McDonald's employee Connie Ogletree, 55, right, leads a group of fast food workers and supporters in a chant during a protest outside a Krispy Kreme store, Thursday, May 15, 2014, in Atlanta. Calling for higher pay and the right to form a union without retaliation, fast-food chain workers in Atlanta protested Thursday as part of a wave of strikes and protests in 150 cities across the U.S. and 33 additional countries on six continents. (AP Photo/David Goldman)

NEW YORK (AP) — Labor organizers are turning up the heat on McDonald's and other fast-food chains to raise worker pay, with protests set to spread to more than 30 countries Thursday.

The demonstrations build on a campaign by unions to bring attention to the plight of low-wage workers and get the public behind the idea of a $15-an-hour wage. Businesses say such pay hikes would hurt their ability to create jobs.

The protests are being backed by the Service Employees International Union, which represents more than 2 million members, and began in late 2012. Since then, organizers have steadily intensified actions to keep the issue in the spotlight.

In March, for instance, lawsuits filed in three states accused McDonald's of engaging in practices that deprive workers of their rightful wages, such as the denial of breaks and overtime pay. Workers were referred to lawyers by union organizers, who announced protests over "wage theft" the following week.

Protest turnouts have varied widely in the U.S., and the actions planned for overseas Thursday also differed depending on the country.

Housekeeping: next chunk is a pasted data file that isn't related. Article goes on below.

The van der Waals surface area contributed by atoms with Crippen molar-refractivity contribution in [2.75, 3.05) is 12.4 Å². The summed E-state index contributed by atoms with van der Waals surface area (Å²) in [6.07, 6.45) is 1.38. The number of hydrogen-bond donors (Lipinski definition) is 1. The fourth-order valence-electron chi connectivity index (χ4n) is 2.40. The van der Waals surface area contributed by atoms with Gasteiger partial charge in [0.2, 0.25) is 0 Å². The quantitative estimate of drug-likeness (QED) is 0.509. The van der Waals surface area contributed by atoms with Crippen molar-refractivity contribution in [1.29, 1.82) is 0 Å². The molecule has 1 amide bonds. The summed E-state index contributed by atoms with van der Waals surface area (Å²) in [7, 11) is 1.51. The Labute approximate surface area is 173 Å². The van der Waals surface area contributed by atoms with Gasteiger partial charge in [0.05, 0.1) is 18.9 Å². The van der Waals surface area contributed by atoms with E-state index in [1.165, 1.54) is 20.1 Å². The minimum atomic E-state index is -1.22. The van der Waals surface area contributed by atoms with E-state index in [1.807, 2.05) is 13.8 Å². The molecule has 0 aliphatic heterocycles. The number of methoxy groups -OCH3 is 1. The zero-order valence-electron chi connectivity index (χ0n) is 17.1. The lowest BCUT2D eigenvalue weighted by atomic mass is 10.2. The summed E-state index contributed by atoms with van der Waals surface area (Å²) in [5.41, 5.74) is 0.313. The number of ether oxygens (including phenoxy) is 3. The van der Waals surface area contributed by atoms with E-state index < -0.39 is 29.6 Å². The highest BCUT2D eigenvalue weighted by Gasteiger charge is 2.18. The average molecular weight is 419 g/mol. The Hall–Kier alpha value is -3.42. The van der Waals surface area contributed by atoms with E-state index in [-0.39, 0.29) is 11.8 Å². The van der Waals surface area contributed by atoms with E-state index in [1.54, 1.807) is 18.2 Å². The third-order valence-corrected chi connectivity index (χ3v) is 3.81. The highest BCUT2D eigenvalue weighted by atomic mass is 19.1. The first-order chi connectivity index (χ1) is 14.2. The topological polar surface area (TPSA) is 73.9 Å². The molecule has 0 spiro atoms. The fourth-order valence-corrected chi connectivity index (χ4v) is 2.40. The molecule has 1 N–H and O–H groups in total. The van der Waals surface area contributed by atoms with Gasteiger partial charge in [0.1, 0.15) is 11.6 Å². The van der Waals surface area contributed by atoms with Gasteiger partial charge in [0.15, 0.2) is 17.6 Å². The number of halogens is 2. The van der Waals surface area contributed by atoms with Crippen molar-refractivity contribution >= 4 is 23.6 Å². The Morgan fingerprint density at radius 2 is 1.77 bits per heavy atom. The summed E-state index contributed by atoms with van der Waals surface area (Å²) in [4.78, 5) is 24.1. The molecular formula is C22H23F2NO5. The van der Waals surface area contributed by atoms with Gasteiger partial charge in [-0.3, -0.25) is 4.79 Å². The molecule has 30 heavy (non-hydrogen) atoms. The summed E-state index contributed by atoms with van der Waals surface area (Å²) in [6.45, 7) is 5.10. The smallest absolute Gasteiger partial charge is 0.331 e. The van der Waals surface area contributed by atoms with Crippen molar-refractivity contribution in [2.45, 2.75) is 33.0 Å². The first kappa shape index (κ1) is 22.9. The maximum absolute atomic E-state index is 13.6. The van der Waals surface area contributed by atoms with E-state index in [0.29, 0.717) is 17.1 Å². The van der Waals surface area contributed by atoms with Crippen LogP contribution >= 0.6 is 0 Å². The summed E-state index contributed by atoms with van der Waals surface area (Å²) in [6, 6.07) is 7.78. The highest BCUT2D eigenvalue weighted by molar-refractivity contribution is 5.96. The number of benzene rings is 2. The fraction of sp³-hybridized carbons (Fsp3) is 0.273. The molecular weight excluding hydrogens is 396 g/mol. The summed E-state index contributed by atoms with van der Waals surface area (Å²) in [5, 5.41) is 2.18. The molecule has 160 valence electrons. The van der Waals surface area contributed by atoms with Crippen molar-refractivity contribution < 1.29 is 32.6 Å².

The campaign has nevertheless captured national media attention at a time when the gap between the rich and poor has widened, and compensation for CEOs has come under greater scrutiny. It also comes as President Barack Obama works to raise the federal minimum wage to $10.10 an hour. The current rate of $7.25 an hour, which was last raised in 2009, translates to about $15,000 a year for a full-time job.

Last week, workers and union representatives from countries including Argentina, China, El Salvador, France, Ireland and the United Kingdom met in New York City to strategize for the first day of global actions. The meeting was led by the International Union of Food, Agricultural, Hotel, Restaurant, Catering, Tobacco and Allied Workers' Associations.

Still, fast-food workers have historically been considered difficult to unionize because many are part-timers or teenagers who don't stay on the job for long. Also complicating matters is that the majority of fast-food restaurants in the U.S. are owned by franchisees who say they're already operating on thin profit margins.

In a statement, the National Restaurant Association called the actions "nothing more than big labor's attempt to push their own agenda."

The industry group said that rather than "demonizing" companies, the focus should instead be on "increased access to education and job training opportunities."